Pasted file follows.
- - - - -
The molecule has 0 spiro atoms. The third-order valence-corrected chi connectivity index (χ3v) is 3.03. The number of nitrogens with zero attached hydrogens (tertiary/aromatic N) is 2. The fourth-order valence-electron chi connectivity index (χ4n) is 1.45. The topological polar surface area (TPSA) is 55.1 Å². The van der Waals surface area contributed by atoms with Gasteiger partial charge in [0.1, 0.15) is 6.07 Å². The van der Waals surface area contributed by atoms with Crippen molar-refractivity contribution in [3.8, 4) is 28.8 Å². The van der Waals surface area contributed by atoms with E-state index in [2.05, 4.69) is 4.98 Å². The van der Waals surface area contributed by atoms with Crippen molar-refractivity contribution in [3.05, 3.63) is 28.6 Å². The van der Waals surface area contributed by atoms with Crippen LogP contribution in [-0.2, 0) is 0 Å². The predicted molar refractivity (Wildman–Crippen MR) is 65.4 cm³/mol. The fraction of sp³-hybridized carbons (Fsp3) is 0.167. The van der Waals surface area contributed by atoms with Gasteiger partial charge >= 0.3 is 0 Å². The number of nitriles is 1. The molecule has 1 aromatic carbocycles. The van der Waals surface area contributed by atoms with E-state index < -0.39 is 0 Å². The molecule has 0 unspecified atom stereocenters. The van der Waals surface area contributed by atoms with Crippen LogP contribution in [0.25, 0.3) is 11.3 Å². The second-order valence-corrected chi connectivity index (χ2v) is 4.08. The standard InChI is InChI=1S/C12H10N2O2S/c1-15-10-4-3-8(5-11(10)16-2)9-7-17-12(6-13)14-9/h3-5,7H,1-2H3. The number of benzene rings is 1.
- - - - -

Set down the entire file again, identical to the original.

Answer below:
The molecule has 0 spiro atoms. The third-order valence-corrected chi connectivity index (χ3v) is 3.03. The number of nitrogens with zero attached hydrogens (tertiary/aromatic N) is 2. The fourth-order valence-electron chi connectivity index (χ4n) is 1.45. The topological polar surface area (TPSA) is 55.1 Å². The van der Waals surface area contributed by atoms with Gasteiger partial charge in [0.1, 0.15) is 6.07 Å². The van der Waals surface area contributed by atoms with Crippen molar-refractivity contribution in [3.8, 4) is 28.8 Å². The van der Waals surface area contributed by atoms with E-state index in [2.05, 4.69) is 4.98 Å². The van der Waals surface area contributed by atoms with Crippen molar-refractivity contribution in [3.05, 3.63) is 28.6 Å². The van der Waals surface area contributed by atoms with Crippen LogP contribution in [-0.2, 0) is 0 Å². The predicted molar refractivity (Wildman–Crippen MR) is 65.4 cm³/mol. The fraction of sp³-hybridized carbons (Fsp3) is 0.167. The van der Waals surface area contributed by atoms with Gasteiger partial charge >= 0.3 is 0 Å². The number of nitriles is 1. The molecule has 1 aromatic carbocycles. The van der Waals surface area contributed by atoms with E-state index < -0.39 is 0 Å². The molecule has 0 unspecified atom stereocenters. The van der Waals surface area contributed by atoms with Crippen LogP contribution in [0.25, 0.3) is 11.3 Å². The second-order valence-corrected chi connectivity index (χ2v) is 4.08. The standard InChI is InChI=1S/C12H10N2O2S/c1-15-10-4-3-8(5-11(10)16-2)9-7-17-12(6-13)14-9/h3-5,7H,1-2H3. The number of benzene rings is 1.